Book Review written by Judy Bernstein
Bruce Nussbaum seeks an economy based on innovation and believes that creative intelligence can get us there. In Creative Intelligence: Harnessing the Power to Create, Connect and Inspire, Nussbaum describes five creative competencies and a vision for the future, Indie Capitalism, all intended to expand past the “vocabulary” of design and bring a fresh focus to creativity. As a current Professor of Innovation and Design at Parsons School of Design, regular blogger for Fast Company and Harvard Business Review, former Assistant Managing Editor at BusinessWeek and founder of both the Innovation and Design online channel and the quarterly magazine IN: Inside Innovation, Nussbaum directs his book not toward those “just interested in becoming more creative” but rather “for people…who want to create things that change our lives.” For Nussbaum, Creativity is essential to fuel innovation and an economic system based on innovation will allow us to “reinvent and revitalize our capitalist economy.”
Comprising three parts plus a short epilogue, Creative Intelligence urges us not just to practice creative competencies, but to apply them toward innovation. Part I, Reclaiming Our Creativity, debunks the myth of “mad genius” and relays some creativity research history. Here Nussbaum provides engaging anecdotes about Keith Richards and references the work of J. P. Guilford, Teresa Amabile, E. P. Torrance, R. Keith Sawyer, and Mihaly Csikszentmihalyi, among others. In Part II, The Five Competencies of Creative Intelligence, Nussbaum names and discusses the skills and sub-skills associated with Knowledge Mining, Framing, Playing, Making, and Pivoting. Part III, The Economic Value of Creativity, lays out Nussbaum’s hopes for Indie Capitalism and the broad adoption of creativity assessments in arenas as diverse as education, government, the arts and industry. Nussbaum asserts that Creative Intelligence, also called CQ, should be evaluated along with domain specific skills and knowledge. The short Epilogue, Rethinking Creativity reiterates Nussbaum’s call to action, “…we must recognize the value of creative competencies and a creativity-driven society.” It also relays his conviction that creativity offers a new source for fresh solutions. “All the great challenges of our day are connected to a need for us all to recognize our creativity and hone our creative abilities so we can find those pathways of possibility.”
While the book seems directed more toward those just beginning to consider creativity rather than those already committed, I find many of Nussbaum’s thoughts both deeply important and appealingly familiar. Just as Keith Richards said and Nussbaum quotes, “…this is not one stroke of genius. This cat was listening to somebody and it’s his variation on the theme” so I appreciate that Nussbaum prizes creativity and identifies creativity skills. Like so many current and past thought leaders in creative problem solving, people such as Sidney Parnes, Ruth Noller, Vincent Nolan, Bill Gordon, George Prince, Gerard Puccio and Min Basadur, Nussbaum seems dedicated to the field of creativity and its advancement.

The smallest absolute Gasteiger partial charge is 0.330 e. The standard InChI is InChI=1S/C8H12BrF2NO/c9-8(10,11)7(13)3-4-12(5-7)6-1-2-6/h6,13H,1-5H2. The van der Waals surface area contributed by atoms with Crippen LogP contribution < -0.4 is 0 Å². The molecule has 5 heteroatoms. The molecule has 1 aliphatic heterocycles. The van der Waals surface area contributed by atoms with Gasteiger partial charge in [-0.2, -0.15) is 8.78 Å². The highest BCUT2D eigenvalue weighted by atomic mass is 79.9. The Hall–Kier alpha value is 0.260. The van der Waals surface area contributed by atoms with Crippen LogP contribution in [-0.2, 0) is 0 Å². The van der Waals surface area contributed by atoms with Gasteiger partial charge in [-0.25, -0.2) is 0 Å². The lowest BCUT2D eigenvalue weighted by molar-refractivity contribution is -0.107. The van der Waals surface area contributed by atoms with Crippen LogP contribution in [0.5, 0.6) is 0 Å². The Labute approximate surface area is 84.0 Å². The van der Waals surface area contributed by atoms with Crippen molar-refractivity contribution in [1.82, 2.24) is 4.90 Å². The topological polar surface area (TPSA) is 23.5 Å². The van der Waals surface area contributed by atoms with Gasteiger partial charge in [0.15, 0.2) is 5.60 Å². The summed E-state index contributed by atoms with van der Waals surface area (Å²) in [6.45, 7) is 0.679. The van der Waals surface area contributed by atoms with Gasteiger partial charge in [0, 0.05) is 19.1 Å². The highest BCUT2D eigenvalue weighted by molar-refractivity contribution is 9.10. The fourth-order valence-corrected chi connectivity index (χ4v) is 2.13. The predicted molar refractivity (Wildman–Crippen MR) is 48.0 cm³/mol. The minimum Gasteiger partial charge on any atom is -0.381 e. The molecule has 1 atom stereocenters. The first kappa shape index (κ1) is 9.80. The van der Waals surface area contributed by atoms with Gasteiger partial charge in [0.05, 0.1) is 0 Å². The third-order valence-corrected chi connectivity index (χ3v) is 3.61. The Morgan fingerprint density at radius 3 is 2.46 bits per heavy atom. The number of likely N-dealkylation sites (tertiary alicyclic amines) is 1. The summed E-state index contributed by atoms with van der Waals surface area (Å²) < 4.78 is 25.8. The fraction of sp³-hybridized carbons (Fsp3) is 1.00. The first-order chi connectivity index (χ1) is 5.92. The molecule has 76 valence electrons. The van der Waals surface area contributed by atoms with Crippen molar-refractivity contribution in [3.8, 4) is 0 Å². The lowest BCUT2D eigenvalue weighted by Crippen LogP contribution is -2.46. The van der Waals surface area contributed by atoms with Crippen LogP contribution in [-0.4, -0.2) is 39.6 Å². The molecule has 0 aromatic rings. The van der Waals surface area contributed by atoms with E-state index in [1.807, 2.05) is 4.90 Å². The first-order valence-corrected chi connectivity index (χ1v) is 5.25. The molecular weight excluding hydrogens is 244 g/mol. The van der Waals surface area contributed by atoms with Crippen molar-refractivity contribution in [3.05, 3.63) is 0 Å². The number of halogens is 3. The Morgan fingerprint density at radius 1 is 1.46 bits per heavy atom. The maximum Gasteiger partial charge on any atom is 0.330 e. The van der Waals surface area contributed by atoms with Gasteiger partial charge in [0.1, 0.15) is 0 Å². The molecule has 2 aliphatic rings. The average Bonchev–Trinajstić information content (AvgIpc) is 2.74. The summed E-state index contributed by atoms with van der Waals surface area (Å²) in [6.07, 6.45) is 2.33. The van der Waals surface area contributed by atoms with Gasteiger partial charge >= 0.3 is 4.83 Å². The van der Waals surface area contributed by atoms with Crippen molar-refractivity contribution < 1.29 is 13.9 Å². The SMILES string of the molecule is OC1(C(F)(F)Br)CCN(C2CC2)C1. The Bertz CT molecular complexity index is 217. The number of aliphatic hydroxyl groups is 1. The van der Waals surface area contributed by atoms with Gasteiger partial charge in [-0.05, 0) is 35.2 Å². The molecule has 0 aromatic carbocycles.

However Nussbaum breaks with creative problem solving convention in asserting that current conditions are too volatile, uncertain, complex and ambiguous to justify “problem-solving approaches.” According to Nussbaum, “problem-solving approaches work – but only when you know the problems. But today there are so many ‘unknown unknowns’ that we don’t know the questions we should be asking, let alone the answers.” He argues that “playfully discovering new answers to puzzles that do not have one right answer is a better approach” and asks us to cultivate not just a playful climate, but also a play-based process. For him, “serious play turns the process of play into an instrument of change.”
I’m quite taken with the notion of “serious play,” one I first encountered during my training for LEGO Serious Play certification. I do not agree with Nussbaum that problem-solving approaches are only appropriate “in times of relative stability,” nor do I think that the value of serious play negates the value of problem-solving approaches. But, I applaud Nussbaum’s attention to the advantages of “messing around” and the story he tells about an innovation team’s “free interplay” and the way it enabled the team to become “very directed and purposeful in our creativity.” His assertion that “Good teams require trust and skills and knowledge not simply unfamiliarity and modular furniture” strikes me a compelling, although harsh, variation on a theme.
If, as Nussbaum argues, Creative Intelligence can encompass design, five creative competencies (Knowledge Mining, Framing, Playing, Making, and Pivoting) as well as Indie Capitalism, then one would think it should also be big enough to include creative problem solving. I, for one, hope it does.
ABOUT JUDY BERNSTEIN:
Judy Bernstein heads Insights at CBA, a qualitative marketing research company dedicated to using deliberate creativity to unlock not just ‘what is’ but ‘what might be’. She is also currently pursuing a Master’s Degree at the International Center for Studies in Creativity at SUNY Buffalo State. Judy’s fascination with creativity processes and instinct for what lies beneath was first kindled by improvisation and theater and grew stronger with formal training in Creative Problem Solving, Synectics, and LEGO Serious Play. Prior to joining CBA, Judy was a full-time qualitative consultant at Hall & Partners USA, on the Strategic Staff at Ammirati Puris Lintas and a member of the Artistic Staff at the Manhattan Theatre Club. She lives in the New York City area with her husband and sons.